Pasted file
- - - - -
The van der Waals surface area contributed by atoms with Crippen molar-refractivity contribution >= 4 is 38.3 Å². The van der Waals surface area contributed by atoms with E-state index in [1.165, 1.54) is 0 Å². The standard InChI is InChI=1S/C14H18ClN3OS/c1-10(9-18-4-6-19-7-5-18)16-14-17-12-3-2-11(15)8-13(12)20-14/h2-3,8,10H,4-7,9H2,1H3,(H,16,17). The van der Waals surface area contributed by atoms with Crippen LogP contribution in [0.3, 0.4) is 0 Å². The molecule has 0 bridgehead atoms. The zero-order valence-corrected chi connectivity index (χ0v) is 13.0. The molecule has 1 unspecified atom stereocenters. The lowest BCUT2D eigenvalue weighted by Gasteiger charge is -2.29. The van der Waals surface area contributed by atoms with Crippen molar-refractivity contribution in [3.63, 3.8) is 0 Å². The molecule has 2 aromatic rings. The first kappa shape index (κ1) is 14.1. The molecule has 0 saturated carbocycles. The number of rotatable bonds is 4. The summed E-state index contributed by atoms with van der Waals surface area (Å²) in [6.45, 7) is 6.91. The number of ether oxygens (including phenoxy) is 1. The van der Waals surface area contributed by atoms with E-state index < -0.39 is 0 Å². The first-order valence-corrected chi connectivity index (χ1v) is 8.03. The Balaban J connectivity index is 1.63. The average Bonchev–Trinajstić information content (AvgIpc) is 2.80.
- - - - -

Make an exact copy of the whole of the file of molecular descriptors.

The van der Waals surface area contributed by atoms with Crippen molar-refractivity contribution >= 4 is 38.3 Å². The van der Waals surface area contributed by atoms with E-state index in [1.165, 1.54) is 0 Å². The standard InChI is InChI=1S/C14H18ClN3OS/c1-10(9-18-4-6-19-7-5-18)16-14-17-12-3-2-11(15)8-13(12)20-14/h2-3,8,10H,4-7,9H2,1H3,(H,16,17). The van der Waals surface area contributed by atoms with Crippen LogP contribution in [0.3, 0.4) is 0 Å². The molecule has 0 bridgehead atoms. The zero-order valence-corrected chi connectivity index (χ0v) is 13.0. The molecule has 1 unspecified atom stereocenters. The lowest BCUT2D eigenvalue weighted by Gasteiger charge is -2.29. The van der Waals surface area contributed by atoms with Crippen molar-refractivity contribution in [3.63, 3.8) is 0 Å². The molecule has 2 aromatic rings. The first kappa shape index (κ1) is 14.1. The molecule has 0 saturated carbocycles. The number of rotatable bonds is 4. The summed E-state index contributed by atoms with van der Waals surface area (Å²) in [6.45, 7) is 6.91. The number of ether oxygens (including phenoxy) is 1. The van der Waals surface area contributed by atoms with E-state index < -0.39 is 0 Å². The first-order valence-corrected chi connectivity index (χ1v) is 8.03. The Balaban J connectivity index is 1.63. The average Bonchev–Trinajstić information content (AvgIpc) is 2.80.